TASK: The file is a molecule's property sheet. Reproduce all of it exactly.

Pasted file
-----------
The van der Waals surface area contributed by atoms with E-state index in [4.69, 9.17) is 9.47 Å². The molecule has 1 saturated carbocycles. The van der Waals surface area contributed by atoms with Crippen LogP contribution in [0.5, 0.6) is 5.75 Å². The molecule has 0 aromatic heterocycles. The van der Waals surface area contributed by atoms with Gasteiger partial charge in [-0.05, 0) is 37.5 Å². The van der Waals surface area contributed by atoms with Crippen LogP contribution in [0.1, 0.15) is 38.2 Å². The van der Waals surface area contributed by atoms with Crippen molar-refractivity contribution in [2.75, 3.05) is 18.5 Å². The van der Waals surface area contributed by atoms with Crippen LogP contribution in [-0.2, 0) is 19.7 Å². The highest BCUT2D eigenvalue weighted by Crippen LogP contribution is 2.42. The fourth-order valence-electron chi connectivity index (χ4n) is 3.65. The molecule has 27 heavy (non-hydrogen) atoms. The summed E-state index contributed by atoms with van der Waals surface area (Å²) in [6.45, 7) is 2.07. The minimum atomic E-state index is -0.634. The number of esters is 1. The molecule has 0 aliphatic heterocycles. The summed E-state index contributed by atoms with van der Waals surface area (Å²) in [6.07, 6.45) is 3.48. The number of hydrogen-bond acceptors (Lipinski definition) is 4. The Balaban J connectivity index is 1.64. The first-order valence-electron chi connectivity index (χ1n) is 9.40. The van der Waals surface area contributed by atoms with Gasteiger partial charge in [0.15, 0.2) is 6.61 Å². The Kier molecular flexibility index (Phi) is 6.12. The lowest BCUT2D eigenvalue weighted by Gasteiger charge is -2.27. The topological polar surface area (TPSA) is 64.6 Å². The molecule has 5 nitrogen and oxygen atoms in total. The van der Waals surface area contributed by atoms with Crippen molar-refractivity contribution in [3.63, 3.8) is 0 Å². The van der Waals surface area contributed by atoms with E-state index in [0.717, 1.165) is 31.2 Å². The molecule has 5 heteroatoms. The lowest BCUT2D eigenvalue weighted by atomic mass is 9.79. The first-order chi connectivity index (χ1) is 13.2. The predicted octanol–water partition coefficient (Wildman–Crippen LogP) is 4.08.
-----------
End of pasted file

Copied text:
The van der Waals surface area contributed by atoms with E-state index in [4.69, 9.17) is 9.47 Å². The molecule has 1 saturated carbocycles. The van der Waals surface area contributed by atoms with Crippen LogP contribution in [0.5, 0.6) is 5.75 Å². The molecule has 0 aromatic heterocycles. The van der Waals surface area contributed by atoms with Gasteiger partial charge in [-0.05, 0) is 37.5 Å². The van der Waals surface area contributed by atoms with Crippen LogP contribution in [0.1, 0.15) is 38.2 Å². The van der Waals surface area contributed by atoms with Crippen molar-refractivity contribution in [2.75, 3.05) is 18.5 Å². The van der Waals surface area contributed by atoms with Crippen LogP contribution in [-0.2, 0) is 19.7 Å². The highest BCUT2D eigenvalue weighted by Crippen LogP contribution is 2.42. The fourth-order valence-electron chi connectivity index (χ4n) is 3.65. The molecule has 27 heavy (non-hydrogen) atoms. The summed E-state index contributed by atoms with van der Waals surface area (Å²) in [6.45, 7) is 2.07. The minimum atomic E-state index is -0.634. The number of esters is 1. The molecule has 0 aliphatic heterocycles. The summed E-state index contributed by atoms with van der Waals surface area (Å²) in [6.07, 6.45) is 3.48. The number of hydrogen-bond acceptors (Lipinski definition) is 4. The Balaban J connectivity index is 1.64. The first-order valence-electron chi connectivity index (χ1n) is 9.40. The van der Waals surface area contributed by atoms with Gasteiger partial charge in [0.15, 0.2) is 6.61 Å². The Kier molecular flexibility index (Phi) is 6.12. The lowest BCUT2D eigenvalue weighted by Gasteiger charge is -2.27. The topological polar surface area (TPSA) is 64.6 Å². The molecule has 5 nitrogen and oxygen atoms in total. The van der Waals surface area contributed by atoms with Crippen molar-refractivity contribution in [3.63, 3.8) is 0 Å². The van der Waals surface area contributed by atoms with E-state index in [0.717, 1.165) is 31.2 Å². The molecule has 5 heteroatoms. The lowest BCUT2D eigenvalue weighted by atomic mass is 9.79. The first-order chi connectivity index (χ1) is 13.2. The predicted octanol–water partition coefficient (Wildman–Crippen LogP) is 4.08.